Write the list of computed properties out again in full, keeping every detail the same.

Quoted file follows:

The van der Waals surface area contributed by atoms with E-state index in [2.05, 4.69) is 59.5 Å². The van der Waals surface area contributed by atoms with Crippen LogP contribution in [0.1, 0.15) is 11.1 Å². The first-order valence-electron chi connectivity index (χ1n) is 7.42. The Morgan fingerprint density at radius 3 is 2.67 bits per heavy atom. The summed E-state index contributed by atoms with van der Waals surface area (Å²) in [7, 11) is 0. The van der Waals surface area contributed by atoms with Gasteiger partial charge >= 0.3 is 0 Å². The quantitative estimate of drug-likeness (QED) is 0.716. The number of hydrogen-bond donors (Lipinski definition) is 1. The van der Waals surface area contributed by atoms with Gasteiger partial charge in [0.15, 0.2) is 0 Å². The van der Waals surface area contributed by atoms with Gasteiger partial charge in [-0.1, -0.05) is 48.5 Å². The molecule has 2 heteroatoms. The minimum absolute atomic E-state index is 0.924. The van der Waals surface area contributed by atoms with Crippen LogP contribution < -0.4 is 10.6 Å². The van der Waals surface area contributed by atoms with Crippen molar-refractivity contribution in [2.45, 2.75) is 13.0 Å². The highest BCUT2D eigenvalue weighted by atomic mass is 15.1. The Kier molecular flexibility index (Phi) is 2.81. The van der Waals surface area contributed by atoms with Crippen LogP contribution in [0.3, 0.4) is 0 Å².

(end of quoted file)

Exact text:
The van der Waals surface area contributed by atoms with E-state index in [2.05, 4.69) is 59.5 Å². The van der Waals surface area contributed by atoms with Crippen LogP contribution in [0.1, 0.15) is 11.1 Å². The first-order valence-electron chi connectivity index (χ1n) is 7.42. The Morgan fingerprint density at radius 3 is 2.67 bits per heavy atom. The summed E-state index contributed by atoms with van der Waals surface area (Å²) in [7, 11) is 0. The van der Waals surface area contributed by atoms with Gasteiger partial charge >= 0.3 is 0 Å². The quantitative estimate of drug-likeness (QED) is 0.716. The number of hydrogen-bond donors (Lipinski definition) is 1. The van der Waals surface area contributed by atoms with Gasteiger partial charge in [0.15, 0.2) is 0 Å². The van der Waals surface area contributed by atoms with Gasteiger partial charge in [-0.1, -0.05) is 48.5 Å². The molecule has 2 heteroatoms. The minimum absolute atomic E-state index is 0.924. The van der Waals surface area contributed by atoms with Crippen LogP contribution < -0.4 is 10.6 Å². The van der Waals surface area contributed by atoms with Crippen molar-refractivity contribution in [2.45, 2.75) is 13.0 Å². The highest BCUT2D eigenvalue weighted by atomic mass is 15.1. The Kier molecular flexibility index (Phi) is 2.81. The van der Waals surface area contributed by atoms with Crippen LogP contribution in [0.3, 0.4) is 0 Å².